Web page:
By Saroj Pattnaik, ChildFund India
Pavithra is just 9 years old. She is considered old enough to take care of her 3-year-old sister and 5-year-old brother. But her responsibilities at home in Chennai, India, kept her from attending school regularly for the past two years.
As a result, she was behind a grade level. Pavithra even had trouble with the Tamil alphabet. Writing sentences and doing basic math — tasks that were hard for her — fueled her dislike of school.
Things started to turn around for Pavithra after a new teacher who received training from ChildFund started working with her and other delayed learners more than two hours a day.
“I first approached Pavithra’s parents not to force her to take care of her siblings,” says Krishnaveni, her teacher. “Finally we managed to convince her parents, who agreed to send the younger daughter to an Early Childhood Development center and the other children to school regularly.”
“As part of our special quality improvement program, we used activity-based methods to develop Pavithra’s interest in studies. Slowly she started catching up, and now she is at par with other children,” adds Sham Begum, junior headmistress of the school.
“Earlier, I was afraid of coming to school, as I was not able to say anything when teachers were asking questions,” Pavithra says. “Now, I can answer everything. I have now many friends here, and I don’t want to miss school one single day.”
Started in 2011, ChildFund India’s Enhanced Education Quality Improvement Program (EQuIP) reaches more than 10,000 children in 100 primary and middle schools in parts of Chennai, the capital of the southwestern state of Tamil Nadu.
Besides providing infrastructure and other essential learning equipment, this program specially focuses on helping children who are delayed learners.
The project has four goals:
• improving the physical environment to make it more conducive to learning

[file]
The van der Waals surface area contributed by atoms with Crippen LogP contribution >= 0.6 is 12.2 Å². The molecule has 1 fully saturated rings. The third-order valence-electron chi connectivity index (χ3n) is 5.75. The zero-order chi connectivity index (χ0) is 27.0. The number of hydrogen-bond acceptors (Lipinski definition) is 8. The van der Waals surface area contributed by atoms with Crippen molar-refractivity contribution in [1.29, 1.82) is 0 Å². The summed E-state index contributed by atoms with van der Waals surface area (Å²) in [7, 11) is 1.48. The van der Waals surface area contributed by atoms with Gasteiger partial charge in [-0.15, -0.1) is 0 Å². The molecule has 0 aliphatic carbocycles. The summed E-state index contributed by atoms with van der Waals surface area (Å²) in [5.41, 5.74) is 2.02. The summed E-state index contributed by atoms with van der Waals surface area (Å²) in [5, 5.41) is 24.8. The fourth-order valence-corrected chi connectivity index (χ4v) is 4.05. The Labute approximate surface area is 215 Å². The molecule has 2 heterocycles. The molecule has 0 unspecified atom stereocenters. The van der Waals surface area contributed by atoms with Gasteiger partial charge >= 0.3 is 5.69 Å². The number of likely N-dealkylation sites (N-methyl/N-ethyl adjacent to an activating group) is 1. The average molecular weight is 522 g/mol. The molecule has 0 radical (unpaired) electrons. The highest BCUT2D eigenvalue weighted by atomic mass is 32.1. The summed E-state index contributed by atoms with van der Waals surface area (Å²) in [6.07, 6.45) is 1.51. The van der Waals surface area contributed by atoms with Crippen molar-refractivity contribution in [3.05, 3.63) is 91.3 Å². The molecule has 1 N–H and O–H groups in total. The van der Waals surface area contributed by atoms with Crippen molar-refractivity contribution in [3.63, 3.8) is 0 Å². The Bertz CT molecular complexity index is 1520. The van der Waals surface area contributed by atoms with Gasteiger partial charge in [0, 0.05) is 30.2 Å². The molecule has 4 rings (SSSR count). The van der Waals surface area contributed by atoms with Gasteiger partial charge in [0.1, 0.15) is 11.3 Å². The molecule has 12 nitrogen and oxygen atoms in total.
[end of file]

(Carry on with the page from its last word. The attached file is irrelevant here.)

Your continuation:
• promoting a participatory learning environment
• increasing community involvement
• creating awareness of education’s importance among all stakeholders.
Nine-year-old Vinodini had many of the same challenges as Pavithra. Although her parents never forced her to work at home, the family often migrated to other places in search of work, so she fell behind in her education.
She has some knowledge of the Tamil alphabet but was very poor in mathematics. But within months of Krishnaveni’s arrival at the school, Vinodini was able to read, write and comprehend concepts effectively. Now she is one of the top students in her class.
“I was in class four, but my teachers were saying I was no better than a class-one student. But now I can read, write and even remember rhymes easily. My father is very happy for me now,” Vinodini says.
“We had no hope that our daughter would be able to study as her level of understanding was very poor,” says her father, Ravi, a construction worker. “Now I am very happy that she has improved a lot, and all credits go to the new teacher.”
According to Krishnaveni, there were 19 children who were behind pace in their learning when she came to the school in June 2012. Within six months, 10 of them had caught up with their peers. “We are now working hard on the rest, and we believe they will also be up to speed very soon,” she adds.